Mathematical modelling of the effect of low-dose radiation on the G2/M transition and the survival fraction via the ATM/Chk2 pathway

  • Author / Creator
    Contreras, Carlos
  • Radiation therapy is an important component of cancer treatment. It consists of applying ionizing radiation to kill cells by damaging their DNA and reducing their ability to reproduce and survive. It is reasonable to think that more radiation causes more damage and kills more cells. However, in the low-dose range (less than 1 Gy radiation dose), some cell lines experience counter-intuitive experimental behaviour: at about 0.3~Gy, more radiation less cells. This phenomenon, known as hyper radio-sensitivity and increased radioresistance (HRS/IRR), has intrigued radiobiologists for the last two decades. Below 0.3 Gy, cells are very sensitive to radiation; but above 0.3 Gy, they gain some resistance to radiation. Eventually, for higher dose, radiation damage becomes too much for the cell to bear. In the search for an effective radiation therapy that maximizes the damage on cancer cells and minimizes the damage on normal cells, the understanding of this phenomenon may improve the efficiency of radiation therapy.

    One hypothesis that explains the HRS/IRR phenomenon is that activation of the G2 checkpoint, a mechanism that controls cell cycle progression to mitosis, occurs around the 0.3~Gy threshold. The G2 checkpoint activation provides extra time to repair DNA damage instead of carrying it to mitosis and compromising the integrity of daughter cells. However, testing this hypothesis experimentally is challenging. Mathematical modelling can provide insight into the validity of this hypothesis and the improve understanding of the underlying mechanisms governing HRS/IRR.

    The effect of radiation on cells is commonly assessed through the cell survival fraction, which measures the ability of a culture of cells to reproduce several days after ionizing radiation application. The Linear Quadratic (LQ) model is the simplest model to describe survival fraction data. However, the LQ model fails to describe HRS/IRR data, which is better described by the Induced Repair (IR) model, a variation of the LQ model. Although these are widely acceptable models, they fail to explain why HRS/IRR occurs. In recent years, attempts to explain HRS/IRR with survival fraction models have included more details of the molecular and cellular networks governing the cell dynamics. However, the question as to what is the involvement of the G2 checkpoint on the HRS/IRR phenomenon remains open.

    In this thesis, I study the effect of radiation on the cell cycle and the survival fraction. For this purpose, I model the problem at two levels, the effect of radiation on the cell cycle at the individual level, and the effect of radiation on cells at the population level. At the individual level, I model the kinetic pathway triggered by radiation, namely, the activation of ATM and Chk2 proteins by radiation-induced Double Strand Breaks (DSBs); and the cell cycle, characterized by proteins MPF, Wee1, and Cdc25 and the G2-phase. The model for the cell cycle and radiation pathway consists of a system of differential equations, which involve Law of Mass Action and Goldbeter-Koshland kinetics. At the population level, I model lethal lesions for the cells based on the count of DSBs remaining during mitosis (obtained at the individual level), a distribution of a cell population over the cell cycle, and Poisson's Law for lethal events.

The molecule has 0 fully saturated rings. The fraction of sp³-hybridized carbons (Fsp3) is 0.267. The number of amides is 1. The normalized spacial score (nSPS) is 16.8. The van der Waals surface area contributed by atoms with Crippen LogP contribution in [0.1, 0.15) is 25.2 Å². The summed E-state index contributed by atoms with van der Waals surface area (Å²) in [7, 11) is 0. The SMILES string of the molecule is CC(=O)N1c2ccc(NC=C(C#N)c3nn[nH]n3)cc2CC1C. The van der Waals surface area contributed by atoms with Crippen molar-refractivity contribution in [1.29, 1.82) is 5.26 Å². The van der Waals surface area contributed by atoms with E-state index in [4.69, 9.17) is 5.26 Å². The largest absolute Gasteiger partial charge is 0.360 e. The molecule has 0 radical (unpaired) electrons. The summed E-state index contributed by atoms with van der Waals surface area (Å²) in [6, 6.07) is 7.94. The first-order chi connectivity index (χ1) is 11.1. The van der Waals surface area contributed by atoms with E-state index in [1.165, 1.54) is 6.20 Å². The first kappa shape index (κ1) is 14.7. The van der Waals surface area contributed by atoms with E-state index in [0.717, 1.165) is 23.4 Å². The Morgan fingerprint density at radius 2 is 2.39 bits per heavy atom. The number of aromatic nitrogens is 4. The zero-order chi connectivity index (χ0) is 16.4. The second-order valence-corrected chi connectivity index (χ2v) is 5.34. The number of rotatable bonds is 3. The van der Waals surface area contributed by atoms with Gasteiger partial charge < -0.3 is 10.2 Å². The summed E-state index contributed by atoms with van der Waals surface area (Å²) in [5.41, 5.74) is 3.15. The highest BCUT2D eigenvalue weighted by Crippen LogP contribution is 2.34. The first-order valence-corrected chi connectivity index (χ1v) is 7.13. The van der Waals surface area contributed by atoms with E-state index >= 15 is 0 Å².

I use this mathematical modelling to study the role of the G2-phase in the survival fraction. I establish numerical and theoretical arguments to support the~hypothesis that the G2/M transition plays a major role in the HRS/IRR phenomenon. Moreover, I provide a biological and mechanistic interpretation of the parameters in the IR model. The methodology presented in this thesis provides meaningful insights into the understanding of the effect of radiation on the G2/M transition and can be used to study the role that other radiation-induced pathways play in the cell cycle dynamics.

  • Subjects / Keywords
  • Graduation date
    Spring 2020
  • Type of Item
  • Degree
    Doctor of Philosophy
  • DOI
  • License
    Permission is hereby granted to the University of Alberta Libraries to reproduce single copies of this thesis and to lend or sell such copies for private, scholarly or scientific research purposes only. Where the thesis is converted to, or otherwise made available in digital form, the University of Alberta will advise potential users of the thesis of these terms. The author reserves all other publication and other rights in association with the copyright in the thesis and, except as herein before provided, neither the thesis nor any substantial portion thereof may be printed or otherwise reproduced in any material form whatsoever without the author's prior written permission.